On seriousness.

I have thoroughly neglected this blog.  But this is my birthday week, which is when I take stock of things and hold myself accountable, when I set goals publicly so that there’s at least some shame in failure.  Also, there has been exciting, my-world-altering news of late.

After four times applying, I finally got into Clarion UCSD, class of 2011.  Scalzi, Bear, Johnson, Hoffman, Durham and Kessel.  I could not be happier to get in with such a lineup.  I first applied in…I think 2005?  Which means I would have been 23.  I got waitlisted, but no one dropped that year.  Then I proceeded to fail for the next six years.  I thought my writing was improving, but each time I applied and didn’t even make the waitlist, my wrathful brain would taunt, “Stupid girl, you’re getting worse, not better.  Why do you bother writing at all?”

This is when I complete the redemptive arc and mention something about persistence.  Except that that would be dishonest.  I am not persistent in the least.  I write fiction rarely, and when I do it comes with difficulty.  Or, I write constantly, but usually nonfiction or academic argument.  I miss speculative fiction, and whenever I write it, I remember that I love it more than anything.

Getting into Clarion has made me think very, very hard about what it is I want.  It’s expensive, very much so, and only worth doing with head up and eyes open.  Here’s the dilemma:

I’m not NOT going to Clarion; that’s not even on the table.  But what Clarion does is inspire.  Everyone I know who’s gone to Clarion generally rides high, for a month to years later, on the euphoria of it.  I know Clarion is going to leap my writing forward years, in only six weeks.  If you give yourself to the experience, that’s just what it DOES, judging by all anecdotal evidence.

And then I’m going to waste all that inspiration, because it is exam year in my doctoral program.  I return to Chicago and I need to read three hundred-some-odd books, which will be predominantly theory and nonfiction.  I could do a magical realism/fabulism/mythpunk list with Luis, and some of my experimental fiction list will have speculative ties, but I can’t do what I want, which is write a YA novel and revise my short fiction into a manuscript (fantasy, natch) and submit individual stories to build my pub record.  Nevermind the languishing novel.  What I want, some days, is to postpone for a year.  Refuse to go into more debt.  Spend a year post Clarion working and writing instead of reading for exams.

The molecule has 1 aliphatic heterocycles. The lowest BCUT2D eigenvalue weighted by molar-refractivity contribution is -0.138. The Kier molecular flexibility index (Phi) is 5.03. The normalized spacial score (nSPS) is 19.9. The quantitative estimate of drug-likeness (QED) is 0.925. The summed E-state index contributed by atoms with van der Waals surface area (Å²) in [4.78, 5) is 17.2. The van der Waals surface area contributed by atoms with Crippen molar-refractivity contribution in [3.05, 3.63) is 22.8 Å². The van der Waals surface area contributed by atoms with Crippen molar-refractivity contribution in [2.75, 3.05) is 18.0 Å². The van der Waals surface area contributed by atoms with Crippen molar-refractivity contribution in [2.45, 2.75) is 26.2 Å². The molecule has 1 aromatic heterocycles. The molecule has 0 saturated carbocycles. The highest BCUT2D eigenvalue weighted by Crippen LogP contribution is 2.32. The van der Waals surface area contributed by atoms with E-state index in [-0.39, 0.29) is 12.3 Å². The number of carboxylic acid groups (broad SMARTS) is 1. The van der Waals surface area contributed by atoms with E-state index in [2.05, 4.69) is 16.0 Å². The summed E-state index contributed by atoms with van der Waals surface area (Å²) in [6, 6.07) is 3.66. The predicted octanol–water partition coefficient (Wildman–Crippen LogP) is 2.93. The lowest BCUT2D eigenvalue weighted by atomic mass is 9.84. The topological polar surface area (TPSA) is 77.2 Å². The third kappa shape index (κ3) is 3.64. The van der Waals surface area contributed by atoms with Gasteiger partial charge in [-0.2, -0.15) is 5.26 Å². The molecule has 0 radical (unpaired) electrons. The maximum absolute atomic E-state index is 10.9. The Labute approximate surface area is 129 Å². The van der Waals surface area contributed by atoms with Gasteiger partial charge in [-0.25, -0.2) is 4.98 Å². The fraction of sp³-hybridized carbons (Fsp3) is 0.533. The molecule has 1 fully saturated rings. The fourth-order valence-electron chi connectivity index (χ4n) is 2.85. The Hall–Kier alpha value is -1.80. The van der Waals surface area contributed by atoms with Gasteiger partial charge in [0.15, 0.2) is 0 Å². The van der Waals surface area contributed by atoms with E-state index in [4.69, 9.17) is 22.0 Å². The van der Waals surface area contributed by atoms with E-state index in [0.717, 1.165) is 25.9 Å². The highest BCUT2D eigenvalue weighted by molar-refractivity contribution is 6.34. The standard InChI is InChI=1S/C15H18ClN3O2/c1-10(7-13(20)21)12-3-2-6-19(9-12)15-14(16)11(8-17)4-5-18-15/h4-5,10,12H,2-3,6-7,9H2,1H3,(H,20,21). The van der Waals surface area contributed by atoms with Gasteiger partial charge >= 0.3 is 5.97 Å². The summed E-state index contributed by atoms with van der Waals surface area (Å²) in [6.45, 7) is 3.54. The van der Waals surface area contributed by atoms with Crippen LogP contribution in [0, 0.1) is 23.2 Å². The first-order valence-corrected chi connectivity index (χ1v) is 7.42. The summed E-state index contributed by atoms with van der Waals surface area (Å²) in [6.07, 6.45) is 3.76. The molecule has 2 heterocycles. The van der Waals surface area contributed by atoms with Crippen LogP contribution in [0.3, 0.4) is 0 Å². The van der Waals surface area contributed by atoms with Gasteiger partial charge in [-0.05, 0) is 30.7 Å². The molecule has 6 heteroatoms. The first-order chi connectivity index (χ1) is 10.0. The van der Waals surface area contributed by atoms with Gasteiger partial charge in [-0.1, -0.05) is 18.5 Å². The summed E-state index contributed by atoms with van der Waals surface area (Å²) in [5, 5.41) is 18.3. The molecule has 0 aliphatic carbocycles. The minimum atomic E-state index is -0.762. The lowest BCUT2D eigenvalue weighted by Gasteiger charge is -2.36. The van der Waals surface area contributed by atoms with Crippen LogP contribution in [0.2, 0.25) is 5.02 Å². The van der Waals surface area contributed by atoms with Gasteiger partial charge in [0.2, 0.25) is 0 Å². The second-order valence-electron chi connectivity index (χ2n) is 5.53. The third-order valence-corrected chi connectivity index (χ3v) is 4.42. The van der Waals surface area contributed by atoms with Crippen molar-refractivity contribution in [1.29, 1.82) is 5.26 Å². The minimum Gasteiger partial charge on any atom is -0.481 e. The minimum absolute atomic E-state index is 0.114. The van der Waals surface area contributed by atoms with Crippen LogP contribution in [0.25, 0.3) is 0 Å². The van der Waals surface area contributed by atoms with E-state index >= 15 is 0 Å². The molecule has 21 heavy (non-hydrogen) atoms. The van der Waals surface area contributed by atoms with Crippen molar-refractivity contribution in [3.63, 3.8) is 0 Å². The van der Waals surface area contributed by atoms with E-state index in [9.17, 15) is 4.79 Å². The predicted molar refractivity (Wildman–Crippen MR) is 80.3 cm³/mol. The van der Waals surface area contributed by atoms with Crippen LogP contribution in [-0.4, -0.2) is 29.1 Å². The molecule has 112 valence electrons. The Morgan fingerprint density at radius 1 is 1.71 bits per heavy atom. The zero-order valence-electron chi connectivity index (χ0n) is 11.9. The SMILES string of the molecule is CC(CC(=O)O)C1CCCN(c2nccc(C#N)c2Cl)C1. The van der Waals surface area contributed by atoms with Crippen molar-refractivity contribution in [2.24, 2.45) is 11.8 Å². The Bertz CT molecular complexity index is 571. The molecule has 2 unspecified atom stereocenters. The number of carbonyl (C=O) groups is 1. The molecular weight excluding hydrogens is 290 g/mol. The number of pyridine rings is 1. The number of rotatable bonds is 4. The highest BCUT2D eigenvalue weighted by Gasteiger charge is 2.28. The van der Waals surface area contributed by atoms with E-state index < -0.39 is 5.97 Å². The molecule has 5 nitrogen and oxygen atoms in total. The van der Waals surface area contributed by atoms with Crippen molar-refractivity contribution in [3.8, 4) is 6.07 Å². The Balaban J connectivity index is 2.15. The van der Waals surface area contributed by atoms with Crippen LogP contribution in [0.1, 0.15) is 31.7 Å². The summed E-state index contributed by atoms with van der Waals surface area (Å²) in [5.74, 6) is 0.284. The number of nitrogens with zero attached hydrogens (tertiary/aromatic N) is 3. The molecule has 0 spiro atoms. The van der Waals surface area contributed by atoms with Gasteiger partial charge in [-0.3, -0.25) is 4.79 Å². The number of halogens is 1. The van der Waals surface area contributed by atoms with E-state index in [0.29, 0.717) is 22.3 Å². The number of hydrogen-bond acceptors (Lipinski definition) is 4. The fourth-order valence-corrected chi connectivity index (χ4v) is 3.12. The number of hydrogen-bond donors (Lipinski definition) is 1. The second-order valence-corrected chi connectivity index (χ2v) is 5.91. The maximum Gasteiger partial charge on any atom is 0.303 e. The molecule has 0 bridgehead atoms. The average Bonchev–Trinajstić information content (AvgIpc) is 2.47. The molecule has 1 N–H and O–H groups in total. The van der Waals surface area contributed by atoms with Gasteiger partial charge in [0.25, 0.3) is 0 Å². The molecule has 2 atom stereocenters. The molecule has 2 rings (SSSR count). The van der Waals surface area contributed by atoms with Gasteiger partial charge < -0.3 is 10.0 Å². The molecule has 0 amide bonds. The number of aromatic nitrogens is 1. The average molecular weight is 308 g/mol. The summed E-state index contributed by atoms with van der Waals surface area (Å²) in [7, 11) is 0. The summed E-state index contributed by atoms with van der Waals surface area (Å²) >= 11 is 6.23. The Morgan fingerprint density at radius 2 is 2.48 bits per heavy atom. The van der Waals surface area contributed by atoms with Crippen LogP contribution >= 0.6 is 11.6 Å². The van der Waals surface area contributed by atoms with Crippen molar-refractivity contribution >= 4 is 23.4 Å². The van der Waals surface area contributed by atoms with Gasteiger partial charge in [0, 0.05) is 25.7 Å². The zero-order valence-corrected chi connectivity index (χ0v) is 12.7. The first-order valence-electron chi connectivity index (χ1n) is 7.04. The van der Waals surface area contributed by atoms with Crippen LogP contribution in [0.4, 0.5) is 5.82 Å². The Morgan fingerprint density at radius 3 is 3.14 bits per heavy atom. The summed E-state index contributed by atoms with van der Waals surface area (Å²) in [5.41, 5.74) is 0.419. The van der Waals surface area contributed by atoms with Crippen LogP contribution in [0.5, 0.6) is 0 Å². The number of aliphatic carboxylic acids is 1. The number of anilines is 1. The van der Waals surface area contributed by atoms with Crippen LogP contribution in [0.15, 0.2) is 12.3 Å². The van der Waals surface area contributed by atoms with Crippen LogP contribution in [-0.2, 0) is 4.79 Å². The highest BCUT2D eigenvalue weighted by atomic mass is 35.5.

This line of thinking is idiocy, because 1) people who leave rarely come back.  2) I am super jazzed about exams, because I am a sick monkey like that. 3) there’s a pay raise involved if I pass. 4) I ought take them as close to coursework as possible, before all the theory I’ve already read falls right out of my head.  5) I DO want the PhD.  It’s just that life is too short, and even packing it all in everything slips through my fingers.

I wish I could do everything all at once, and it’s unpossible.  I’ve never minded being overcommitted, but this summer will be liek whoa–possible guest lecturing on playwriting at my old institution, the usual copyediting, reading for exams, driving cross country, Clarion.  I can and will do the best I can at all of this, while hating myself for everything I’m not doing.

I also hate my online persona, I’ve come to realize, and I’m not sure how to go about fixing this.  Given that I’m ostensibly a nonfictionist, this is both bizarre and disturbing.   It makes me think, perhaps I am more abrasive in person than I ever considered, because I read my own words and think, “This person, she is so arrogant and insecure, with so much to prove.  Try a little less hard, sweetie.”  Which is perhaps why I let all social networking sites languish as soon as I’ve set them up.

I want to be better about this.  I want to review the books I’m reading, post exam notes, engage the deafening Internet silence.  Maybe this will be my year?

Blech, post-birthday melancholia.

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One thought on “On seriousness.

  1. Oh my gawd, she posted. I don’t believe it. I won’t believe it!

    I can only speak for myself and my own experiences, but I have found that doing what you want to do (or, dare I say it, love to do) is infinitely more rewarding than doing what-one-does or what one “must” do. This applies to the self as well as to “life choices.” If you are unhappy with your persona or unsure whether it is taking you in your right direction, there is no need to perpetuate it. If you want to be someone else (especially online!) then by all means grow a new head. Chop off the old one. It’s never idiocy to consider change when your own happiness and integrity are at stake.

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